There are ways you can interpret “value”, because in my opinion,
with art jewelry the value comes from the work itself, the design,
the Artist’s creative vision, etc. etc. all these things add value.
I go to the SNAG (Society of North American Goldsmiths) convention
every year. There is a gem cutter there by the name of Bill Gangi who
sells cut and polished black coral pieces and branches (and red) by
the carat weight. It is truly beautiful. And yes it does polish up
very nicely. When used in Art Jewelry I feel it adds to the value. He
sells quite a bit of it, too, so there are many other jewelry artists
that would perhaps consider black coral to be a semi-precious stone.
Perhaps the value is in the amount of time he spends to cut, shape
and polish it.
As far as the dollar value, I have to admit I have absolutely no
clue whether this is really valuable. I am a novice gem cutter at
best, and just learning the ins & outs of gems, their make-up, and
their market “value”. It all seems to me to be dependant on your
viewpoint. Take diamonds for instance; They are not nearly as "rare"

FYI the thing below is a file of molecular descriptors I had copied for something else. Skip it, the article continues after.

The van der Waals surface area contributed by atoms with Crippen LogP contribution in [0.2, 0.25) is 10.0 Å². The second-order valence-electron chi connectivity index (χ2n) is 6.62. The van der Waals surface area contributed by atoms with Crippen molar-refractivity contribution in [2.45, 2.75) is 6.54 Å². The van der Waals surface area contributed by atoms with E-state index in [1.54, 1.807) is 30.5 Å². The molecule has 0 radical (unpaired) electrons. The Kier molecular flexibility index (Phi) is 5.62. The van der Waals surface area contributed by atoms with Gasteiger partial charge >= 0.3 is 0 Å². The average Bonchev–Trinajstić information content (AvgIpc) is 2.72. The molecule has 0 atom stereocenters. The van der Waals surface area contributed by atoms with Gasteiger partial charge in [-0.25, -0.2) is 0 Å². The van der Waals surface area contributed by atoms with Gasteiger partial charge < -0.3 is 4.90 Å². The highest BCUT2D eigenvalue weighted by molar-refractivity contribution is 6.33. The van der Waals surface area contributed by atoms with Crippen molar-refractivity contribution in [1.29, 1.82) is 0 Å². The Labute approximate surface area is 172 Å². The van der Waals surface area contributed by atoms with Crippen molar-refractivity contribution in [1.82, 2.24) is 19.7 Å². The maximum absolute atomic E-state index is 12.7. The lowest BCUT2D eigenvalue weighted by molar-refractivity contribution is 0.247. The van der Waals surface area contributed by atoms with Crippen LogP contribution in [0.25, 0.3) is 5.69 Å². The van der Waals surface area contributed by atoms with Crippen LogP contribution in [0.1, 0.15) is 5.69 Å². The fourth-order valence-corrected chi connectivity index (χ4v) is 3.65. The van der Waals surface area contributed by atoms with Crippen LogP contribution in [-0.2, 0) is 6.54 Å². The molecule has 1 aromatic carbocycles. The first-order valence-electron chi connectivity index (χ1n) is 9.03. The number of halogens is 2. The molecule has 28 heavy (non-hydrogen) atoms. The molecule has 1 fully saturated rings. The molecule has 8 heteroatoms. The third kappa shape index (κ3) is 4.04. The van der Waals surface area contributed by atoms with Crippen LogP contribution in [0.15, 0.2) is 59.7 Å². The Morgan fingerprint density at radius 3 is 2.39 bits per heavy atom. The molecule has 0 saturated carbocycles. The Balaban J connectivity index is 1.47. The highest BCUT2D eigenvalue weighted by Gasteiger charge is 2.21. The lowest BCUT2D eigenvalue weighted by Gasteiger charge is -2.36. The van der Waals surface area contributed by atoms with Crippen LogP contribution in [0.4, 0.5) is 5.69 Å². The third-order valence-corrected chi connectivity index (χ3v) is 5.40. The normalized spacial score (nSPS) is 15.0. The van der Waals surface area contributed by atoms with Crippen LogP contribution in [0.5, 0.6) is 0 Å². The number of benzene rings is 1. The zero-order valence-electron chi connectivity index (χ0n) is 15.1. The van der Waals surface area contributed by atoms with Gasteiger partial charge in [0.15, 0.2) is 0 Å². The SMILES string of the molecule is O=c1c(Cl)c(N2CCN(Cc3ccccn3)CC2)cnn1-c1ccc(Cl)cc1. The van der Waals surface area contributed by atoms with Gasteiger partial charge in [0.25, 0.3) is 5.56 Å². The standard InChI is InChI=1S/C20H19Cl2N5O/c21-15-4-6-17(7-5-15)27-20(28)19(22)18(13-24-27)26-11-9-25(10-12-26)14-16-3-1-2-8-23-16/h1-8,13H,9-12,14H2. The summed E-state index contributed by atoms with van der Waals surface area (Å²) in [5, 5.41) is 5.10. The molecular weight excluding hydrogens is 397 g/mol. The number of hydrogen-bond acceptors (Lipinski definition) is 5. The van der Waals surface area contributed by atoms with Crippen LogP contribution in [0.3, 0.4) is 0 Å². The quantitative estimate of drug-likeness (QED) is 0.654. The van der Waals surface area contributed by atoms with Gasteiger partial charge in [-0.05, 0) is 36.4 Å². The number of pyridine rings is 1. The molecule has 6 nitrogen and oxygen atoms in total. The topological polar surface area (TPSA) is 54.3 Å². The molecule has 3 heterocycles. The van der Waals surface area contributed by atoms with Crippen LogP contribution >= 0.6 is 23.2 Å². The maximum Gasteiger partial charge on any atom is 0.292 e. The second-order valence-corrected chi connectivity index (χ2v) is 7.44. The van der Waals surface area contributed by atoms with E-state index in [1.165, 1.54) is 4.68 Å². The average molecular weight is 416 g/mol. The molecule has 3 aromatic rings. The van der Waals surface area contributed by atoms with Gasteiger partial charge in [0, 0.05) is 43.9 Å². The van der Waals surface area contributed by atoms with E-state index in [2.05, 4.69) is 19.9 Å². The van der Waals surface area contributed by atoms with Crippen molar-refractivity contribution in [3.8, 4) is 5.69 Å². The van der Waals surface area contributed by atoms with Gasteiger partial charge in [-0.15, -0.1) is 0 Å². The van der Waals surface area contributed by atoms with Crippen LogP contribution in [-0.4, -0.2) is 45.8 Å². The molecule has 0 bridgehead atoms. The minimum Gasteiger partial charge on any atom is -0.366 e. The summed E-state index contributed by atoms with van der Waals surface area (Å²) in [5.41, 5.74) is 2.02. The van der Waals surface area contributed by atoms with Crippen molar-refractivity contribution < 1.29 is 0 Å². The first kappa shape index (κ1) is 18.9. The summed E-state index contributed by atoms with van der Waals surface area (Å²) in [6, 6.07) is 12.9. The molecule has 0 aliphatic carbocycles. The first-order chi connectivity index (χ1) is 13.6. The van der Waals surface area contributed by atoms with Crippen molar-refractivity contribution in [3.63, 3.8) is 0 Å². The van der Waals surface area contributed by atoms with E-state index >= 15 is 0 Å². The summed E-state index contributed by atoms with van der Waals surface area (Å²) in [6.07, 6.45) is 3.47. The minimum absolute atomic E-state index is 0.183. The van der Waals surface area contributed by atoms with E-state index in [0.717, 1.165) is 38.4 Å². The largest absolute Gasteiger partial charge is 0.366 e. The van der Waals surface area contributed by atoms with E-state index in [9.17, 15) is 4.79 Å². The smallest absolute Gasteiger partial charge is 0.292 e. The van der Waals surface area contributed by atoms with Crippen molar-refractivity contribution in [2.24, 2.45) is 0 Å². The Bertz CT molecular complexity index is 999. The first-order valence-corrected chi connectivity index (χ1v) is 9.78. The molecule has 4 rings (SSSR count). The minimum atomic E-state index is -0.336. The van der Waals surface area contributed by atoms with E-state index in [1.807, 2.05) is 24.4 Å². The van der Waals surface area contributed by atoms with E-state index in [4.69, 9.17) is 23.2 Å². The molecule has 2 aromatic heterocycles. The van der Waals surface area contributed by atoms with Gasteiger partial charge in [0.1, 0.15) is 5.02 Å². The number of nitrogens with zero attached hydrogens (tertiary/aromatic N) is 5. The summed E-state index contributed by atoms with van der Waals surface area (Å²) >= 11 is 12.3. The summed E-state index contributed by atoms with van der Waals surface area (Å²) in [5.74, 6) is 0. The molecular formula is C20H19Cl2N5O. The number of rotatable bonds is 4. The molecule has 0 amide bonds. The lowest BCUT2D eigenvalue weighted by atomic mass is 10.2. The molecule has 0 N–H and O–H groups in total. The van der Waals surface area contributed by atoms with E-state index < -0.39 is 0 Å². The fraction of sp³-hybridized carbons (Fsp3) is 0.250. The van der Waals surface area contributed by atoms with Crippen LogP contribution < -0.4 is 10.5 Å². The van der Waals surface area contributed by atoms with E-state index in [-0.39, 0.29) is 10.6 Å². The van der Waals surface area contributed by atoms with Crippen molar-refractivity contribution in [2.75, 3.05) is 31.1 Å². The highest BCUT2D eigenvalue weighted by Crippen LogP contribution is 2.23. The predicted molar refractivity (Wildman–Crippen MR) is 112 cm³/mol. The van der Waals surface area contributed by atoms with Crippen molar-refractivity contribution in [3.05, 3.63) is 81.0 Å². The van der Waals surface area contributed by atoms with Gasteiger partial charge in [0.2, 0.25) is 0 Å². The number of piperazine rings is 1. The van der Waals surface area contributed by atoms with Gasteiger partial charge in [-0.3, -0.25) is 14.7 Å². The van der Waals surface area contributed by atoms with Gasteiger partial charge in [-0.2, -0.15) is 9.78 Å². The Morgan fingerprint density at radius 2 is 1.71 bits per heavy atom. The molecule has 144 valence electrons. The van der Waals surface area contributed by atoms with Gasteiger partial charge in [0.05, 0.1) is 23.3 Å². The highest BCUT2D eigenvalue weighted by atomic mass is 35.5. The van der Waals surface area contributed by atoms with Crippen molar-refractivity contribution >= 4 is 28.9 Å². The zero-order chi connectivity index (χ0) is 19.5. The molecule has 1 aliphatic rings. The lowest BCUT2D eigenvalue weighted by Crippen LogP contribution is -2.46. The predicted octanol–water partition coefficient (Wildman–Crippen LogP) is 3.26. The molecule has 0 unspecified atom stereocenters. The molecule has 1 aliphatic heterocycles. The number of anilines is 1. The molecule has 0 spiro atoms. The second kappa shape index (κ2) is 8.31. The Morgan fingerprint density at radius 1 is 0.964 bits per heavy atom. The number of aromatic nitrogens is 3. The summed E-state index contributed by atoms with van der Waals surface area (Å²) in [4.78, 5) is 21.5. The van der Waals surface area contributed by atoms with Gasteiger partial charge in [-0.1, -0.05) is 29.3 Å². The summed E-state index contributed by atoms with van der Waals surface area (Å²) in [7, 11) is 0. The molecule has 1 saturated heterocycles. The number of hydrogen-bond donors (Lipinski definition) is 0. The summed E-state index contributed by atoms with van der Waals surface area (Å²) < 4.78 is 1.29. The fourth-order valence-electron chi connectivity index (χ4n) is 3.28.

as the market tells us they are. Not to nudge anyone’s sensitivities
here, but to me it seems that diamond values were and are very much
created by the market itself, and of course then there is the whole
issue of how they are obtained, etc. (Hope I am not opening a can of
worms here! I am not intending to spark a heated debate, which I see
often happens here in Orchid-Land)
I think value is very dependant on your point of view. As for
whether Black Coral is marketable, I would say YES, as I have seen it
marketed before. What the exact cost per carat weight, I don’t
remember how much Gangi sold it for. I could look back at my records
to tell you what I paid for my red coral, but there might be others
here who can give you better advice on what to market it for if you
were to begin cutting and selling it. Sorry I could not give you a